Miss McGillicuddy's simple country routine continues through-out the year in spite of a very unusual tree growing in her yard.
About the Author
Husband and wife duo Sarah Stewart and David Small have worked together on several picture books, including The Gardener, a Caldecott Honor book available from Square Fish. Small has also illustrated other books, including the 2001 Caldecott Medal winner So You Want to Be President?, by Judith St. George. Stewart and Small live in a historic home on a bend of the St. Joseph River in Michigan.
Reading Group Guide
Discussion/Activities for The Money Tree
What does the title page suggest about the setting of the book?
The book begins in January, when it is cold outside and snow is on the ground. Study the picture on the first page of the story. What are
Miss McGillicuddy's wintertime activities?
Discuss how her activities change with each month of the year.
Miss McGillicuddy has a May Day celebration for the children who live near her farm. She gives each of them money from the money tree. Count the children who come to Miss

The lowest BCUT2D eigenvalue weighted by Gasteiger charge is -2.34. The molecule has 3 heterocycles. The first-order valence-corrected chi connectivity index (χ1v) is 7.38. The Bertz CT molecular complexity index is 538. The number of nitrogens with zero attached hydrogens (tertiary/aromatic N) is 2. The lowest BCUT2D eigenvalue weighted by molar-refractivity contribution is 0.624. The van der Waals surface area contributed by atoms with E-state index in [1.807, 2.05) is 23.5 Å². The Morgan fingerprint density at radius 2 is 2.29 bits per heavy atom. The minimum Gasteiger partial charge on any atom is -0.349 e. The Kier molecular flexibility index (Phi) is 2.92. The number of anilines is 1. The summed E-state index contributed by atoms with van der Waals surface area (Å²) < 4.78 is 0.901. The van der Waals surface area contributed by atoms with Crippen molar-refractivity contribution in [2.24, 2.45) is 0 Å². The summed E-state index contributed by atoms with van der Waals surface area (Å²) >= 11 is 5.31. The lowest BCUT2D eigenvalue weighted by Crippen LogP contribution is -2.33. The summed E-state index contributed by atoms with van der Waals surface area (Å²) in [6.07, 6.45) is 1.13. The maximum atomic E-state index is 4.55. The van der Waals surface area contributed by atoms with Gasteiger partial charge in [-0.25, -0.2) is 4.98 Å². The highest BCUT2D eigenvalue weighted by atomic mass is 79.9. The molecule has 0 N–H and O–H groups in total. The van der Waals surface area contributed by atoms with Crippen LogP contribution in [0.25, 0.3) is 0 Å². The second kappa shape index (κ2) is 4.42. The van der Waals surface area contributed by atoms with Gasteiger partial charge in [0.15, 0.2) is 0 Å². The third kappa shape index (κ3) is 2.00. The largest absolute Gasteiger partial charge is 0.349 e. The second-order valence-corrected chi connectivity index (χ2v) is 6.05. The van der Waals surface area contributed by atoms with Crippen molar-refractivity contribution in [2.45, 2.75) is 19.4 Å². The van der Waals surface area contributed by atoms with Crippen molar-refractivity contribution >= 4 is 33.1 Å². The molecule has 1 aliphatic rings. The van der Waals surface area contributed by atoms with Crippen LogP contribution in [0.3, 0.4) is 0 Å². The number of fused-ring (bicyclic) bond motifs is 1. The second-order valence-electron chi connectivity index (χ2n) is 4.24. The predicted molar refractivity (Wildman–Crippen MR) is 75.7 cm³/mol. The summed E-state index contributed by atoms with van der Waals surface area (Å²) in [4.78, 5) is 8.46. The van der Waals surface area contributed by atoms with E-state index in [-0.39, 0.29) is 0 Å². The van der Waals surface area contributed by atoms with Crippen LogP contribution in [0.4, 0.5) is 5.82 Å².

McGillicuddy's party. If she gives each of them five one-dollar bills, how much money does she give away?
Make a money tree for the classroom. Have students make one-dollar, five-dollar, and tendollar bills to attach to the tree. Divide the class into small groups and ask each group to create a math problem using the money tree.
In July, town officials ask Miss McGillicuddy if they can take money from the tree for some special projects. Brainstorm ways the community might use the money (e.g., a public swimming pool, a park or playground for children). Divide the class into groups, and ask each group to select a project to present to
Miss McGillicuddy. Instruct them to provide an artistic rendering of the project, and offer an oral sales pitch.
Ask students to write a thank-you note to Miss
McGillicuddy from the mayor of the town. The note should include a description of the community project that the money funded.
Discuss why Miss McGillicuddy is never interested in the money for herself. Why is she relieved when the leaves on the money tree turn yellow and brown? How is her life better when she cuts down the tree? What does the tree offer Miss McGillicuddy that it doesn't provide anyone else?
Most Helpful Customer Reviews
This is what happens when a tree starts growing where Miss McGillicuddy didn't plant one and the leaves are money. She just lets people take the money. But they keep coming and don't leave her alone. It ends, with Miss Mcgillicuddy having some boys cut it down and uses the wood in the winter. If you have a money tree, people will bother you, but I would still want one.